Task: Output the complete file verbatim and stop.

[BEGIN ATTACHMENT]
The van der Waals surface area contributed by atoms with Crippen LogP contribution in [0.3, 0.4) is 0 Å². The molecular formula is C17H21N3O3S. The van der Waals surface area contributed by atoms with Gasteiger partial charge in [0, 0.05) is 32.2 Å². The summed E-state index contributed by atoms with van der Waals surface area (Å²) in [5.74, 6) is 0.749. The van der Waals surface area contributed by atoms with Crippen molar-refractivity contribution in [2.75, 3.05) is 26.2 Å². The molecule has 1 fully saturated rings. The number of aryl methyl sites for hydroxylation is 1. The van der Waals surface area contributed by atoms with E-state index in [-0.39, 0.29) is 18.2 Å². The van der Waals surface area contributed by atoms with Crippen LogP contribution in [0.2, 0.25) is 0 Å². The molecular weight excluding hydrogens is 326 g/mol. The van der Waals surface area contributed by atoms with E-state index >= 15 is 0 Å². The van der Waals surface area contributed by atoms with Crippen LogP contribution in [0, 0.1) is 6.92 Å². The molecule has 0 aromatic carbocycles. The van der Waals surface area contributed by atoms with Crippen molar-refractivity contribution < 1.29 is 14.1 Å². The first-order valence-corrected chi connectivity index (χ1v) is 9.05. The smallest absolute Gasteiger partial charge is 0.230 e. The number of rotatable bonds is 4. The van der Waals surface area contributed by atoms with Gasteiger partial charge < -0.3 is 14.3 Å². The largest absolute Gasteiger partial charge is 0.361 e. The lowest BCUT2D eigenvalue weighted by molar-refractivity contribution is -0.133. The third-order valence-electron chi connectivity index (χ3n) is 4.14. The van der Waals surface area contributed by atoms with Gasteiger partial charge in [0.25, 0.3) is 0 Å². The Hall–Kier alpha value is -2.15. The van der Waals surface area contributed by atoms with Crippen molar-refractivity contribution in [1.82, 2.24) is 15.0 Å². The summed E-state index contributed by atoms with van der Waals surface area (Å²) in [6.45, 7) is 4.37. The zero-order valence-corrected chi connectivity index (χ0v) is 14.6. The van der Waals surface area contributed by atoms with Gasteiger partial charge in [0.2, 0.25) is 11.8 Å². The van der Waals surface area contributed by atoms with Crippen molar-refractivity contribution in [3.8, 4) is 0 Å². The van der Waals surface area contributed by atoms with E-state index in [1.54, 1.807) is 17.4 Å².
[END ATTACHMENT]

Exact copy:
The van der Waals surface area contributed by atoms with Crippen LogP contribution in [0.3, 0.4) is 0 Å². The molecular formula is C17H21N3O3S. The van der Waals surface area contributed by atoms with Gasteiger partial charge in [0, 0.05) is 32.2 Å². The summed E-state index contributed by atoms with van der Waals surface area (Å²) in [5.74, 6) is 0.749. The van der Waals surface area contributed by atoms with Crippen molar-refractivity contribution in [2.75, 3.05) is 26.2 Å². The molecule has 1 fully saturated rings. The number of aryl methyl sites for hydroxylation is 1. The van der Waals surface area contributed by atoms with E-state index in [-0.39, 0.29) is 18.2 Å². The van der Waals surface area contributed by atoms with Crippen LogP contribution in [0.2, 0.25) is 0 Å². The molecular weight excluding hydrogens is 326 g/mol. The van der Waals surface area contributed by atoms with E-state index >= 15 is 0 Å². The van der Waals surface area contributed by atoms with Crippen LogP contribution in [0, 0.1) is 6.92 Å². The molecule has 0 aromatic carbocycles. The van der Waals surface area contributed by atoms with Crippen molar-refractivity contribution < 1.29 is 14.1 Å². The first-order valence-corrected chi connectivity index (χ1v) is 9.05. The smallest absolute Gasteiger partial charge is 0.230 e. The number of rotatable bonds is 4. The van der Waals surface area contributed by atoms with Gasteiger partial charge < -0.3 is 14.3 Å². The largest absolute Gasteiger partial charge is 0.361 e. The lowest BCUT2D eigenvalue weighted by molar-refractivity contribution is -0.133. The third-order valence-electron chi connectivity index (χ3n) is 4.14. The van der Waals surface area contributed by atoms with Gasteiger partial charge in [0.25, 0.3) is 0 Å². The Hall–Kier alpha value is -2.15. The van der Waals surface area contributed by atoms with Crippen molar-refractivity contribution in [1.82, 2.24) is 15.0 Å². The summed E-state index contributed by atoms with van der Waals surface area (Å²) in [6.45, 7) is 4.37. The zero-order valence-corrected chi connectivity index (χ0v) is 14.6. The van der Waals surface area contributed by atoms with Gasteiger partial charge in [0.2, 0.25) is 11.8 Å². The van der Waals surface area contributed by atoms with Crippen molar-refractivity contribution in [3.8, 4) is 0 Å². The van der Waals surface area contributed by atoms with E-state index in [1.54, 1.807) is 17.4 Å².